Dianna Cohen, an artist and environmentalist, remembers well how her hometown of Los Angeles changed in the 1970s when local grocery stores started offering plastic bags in addition to paper ones. During her family’s frequent trips to the beach, she could see the effect of that shift on the surrounding environment—something that inspired her to use plastic materials in her visual-art projects in college.
Later on, Cohen resolved to put her energy into reducing waste. She began an effort to clean up the Great Pacific Garbage Patch, a gyre in the middle of the ocean filled with marine debris. She soon discovered that the “patch” wasn’t actually an island at all, but a vortex of water clogged with plastic waste. Discoveries such as this and others led Cohen to co-found the Plastic Pollution Coalition (PPC), a nonprofit that aims to reduce the use of disposable plastic. The organization has started initiatives such as Refill Revolution, which works with music festivals to encourage concertgoers to use metal cups instead of plastic ones.
Cohen’s activism is inspired by, among others, Sylvia Earle, an oceanographer and a National Geographic explorer in residence. Cohen first met Earle at a book signing and says the biologist’s work convinced her of the importance of protecting the ocean and its inhabitants. I spoke with Cohen, about Earle and environmentalism more broadly, for The Atlantic’s series on mentorship, “On the Shoulders of Giants.” The following conversation has been edited and condensed.
Elisha Brown: When did you become interested in environmental activism?
Dianna Cohen: I was born in the 1960s during the birth of the environmental movement. When I was a kid, every glass bottle was sterilized and refilled. We now live in a society of convenience. We use things designed for disposability, but it’s not convenient for the environment, our own health, or our children. I grew up in Los Angeles, and my parents enjoyed going to the ocean. You’d look down the beach and it looks like a postcard, but as you walk along beaches, you see plastic here and plastic there.
Brown: Was there someone doing work on oceans and the environment whom you have looked up to?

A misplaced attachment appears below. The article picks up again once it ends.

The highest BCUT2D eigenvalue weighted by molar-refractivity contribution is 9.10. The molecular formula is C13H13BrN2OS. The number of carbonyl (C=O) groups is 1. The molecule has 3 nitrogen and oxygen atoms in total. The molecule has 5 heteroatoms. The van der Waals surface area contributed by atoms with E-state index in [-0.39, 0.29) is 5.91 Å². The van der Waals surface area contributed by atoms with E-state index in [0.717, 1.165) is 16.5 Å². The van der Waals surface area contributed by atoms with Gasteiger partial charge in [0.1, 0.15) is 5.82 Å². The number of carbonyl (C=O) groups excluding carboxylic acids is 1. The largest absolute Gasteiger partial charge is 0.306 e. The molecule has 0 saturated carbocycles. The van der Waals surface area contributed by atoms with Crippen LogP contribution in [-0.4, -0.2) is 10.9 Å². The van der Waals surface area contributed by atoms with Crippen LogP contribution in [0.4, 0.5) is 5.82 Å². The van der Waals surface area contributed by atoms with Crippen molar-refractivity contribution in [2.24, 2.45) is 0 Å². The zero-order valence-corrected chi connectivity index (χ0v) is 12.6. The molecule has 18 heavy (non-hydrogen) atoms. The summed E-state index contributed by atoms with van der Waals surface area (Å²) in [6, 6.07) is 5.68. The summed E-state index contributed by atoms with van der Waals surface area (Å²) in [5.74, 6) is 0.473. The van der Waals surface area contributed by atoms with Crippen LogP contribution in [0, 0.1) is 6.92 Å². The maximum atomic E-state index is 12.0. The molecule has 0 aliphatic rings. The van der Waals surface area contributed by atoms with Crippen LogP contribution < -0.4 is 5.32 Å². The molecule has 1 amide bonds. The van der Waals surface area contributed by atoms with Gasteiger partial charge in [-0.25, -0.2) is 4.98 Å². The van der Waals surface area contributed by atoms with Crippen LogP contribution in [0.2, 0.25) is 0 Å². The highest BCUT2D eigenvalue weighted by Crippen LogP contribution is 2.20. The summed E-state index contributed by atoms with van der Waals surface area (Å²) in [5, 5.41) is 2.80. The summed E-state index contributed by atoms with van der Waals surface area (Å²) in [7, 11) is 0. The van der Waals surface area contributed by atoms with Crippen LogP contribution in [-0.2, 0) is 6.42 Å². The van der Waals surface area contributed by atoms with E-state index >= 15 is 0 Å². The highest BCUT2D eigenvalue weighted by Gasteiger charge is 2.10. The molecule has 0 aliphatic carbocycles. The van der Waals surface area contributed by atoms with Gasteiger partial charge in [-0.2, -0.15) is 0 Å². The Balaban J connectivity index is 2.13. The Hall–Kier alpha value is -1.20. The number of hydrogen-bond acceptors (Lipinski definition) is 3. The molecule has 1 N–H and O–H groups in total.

Cohen: The marine biologist and explorer Sylvia Earle. I look to her as a great mentor and a tremendous influence. I’ve learned a lot of great lessons from her. When Sylvia wants to bring people into what she’s talking about—it doesn’t matter if she’s giving a speech to a room of 10 people or a room of thousands—she brings her voice down, soft and deep, and draws you in. It’s very powerful, intimate, and commanding—much more so than raising one’s voice.
Brown: How did you first meet Sylvia?
Cohen: The first time I met her, I traveled from Spain to Washington, D.C., and then drove to Virginia to a book fair where she was talking. I spoke to her after the presentation, and I told her I wanted to go clean up the Great Pacific Garbage Patch and was reconsidering the apex predators from the ocean that I ate. Sylvia asked me if I would eat a tiger or lion. She said, “When you’re eating a tuna, that’s what you’re doing.”
Brown: Coming from a background in art, how did you approach founding the Plastic Pollution Coalition, which wasn’t in your area of expertise?
Cohen: I developed a business plan to go out and clean up the Great Pacific Garbage Patch. I was approaching it as a visual artist and thought I could get a couple of artists to help clean up the ocean floor. I started talking to environmental bloggers, scientists, and activists to help me understand what I was looking at. We started talking about creating an alliance.
Brown: Who did you lean on to help you figure that out?
Cohen: I built a large group of advisers. My life feels enriched by having other people I can reach out to for help and advice. Prior to co-founding PPC, as an artist, I was always curating exhibitions while I was a student at UCLA. I like different opinions and a diverse array of people who bring different solutions and approaches to the table.
Brown: How do you balance your careers as both an artist and an activist?
Cohen: PPC is the biggest art project I’ve ever worked on in my life. It allowed me to create a nexus between the arts, science, and communication, and turn it into action. I meet young people who dual-major in science and art, and I’m envious but also happy. There’s recognition of value in interdisciplinary work.
Brown: Who are the young people that you provide guidance to?
Cohen: Grayce Nichols—she’s one of the daughters of Wallace J. Nichols, a PPC founding member. I’ve had the pleasure of knowing a bunch of young people and watching them grow. One of the things you learn is that kids are mostly positive and make corrections in everything they do. They’re open to receiving information in a way that adults aren’t. It’s important to keep that sense of curiosity. Being a mentor or mentee doesn’t have anything to do with age. You can learn a lot from people who are younger than you or older than you.
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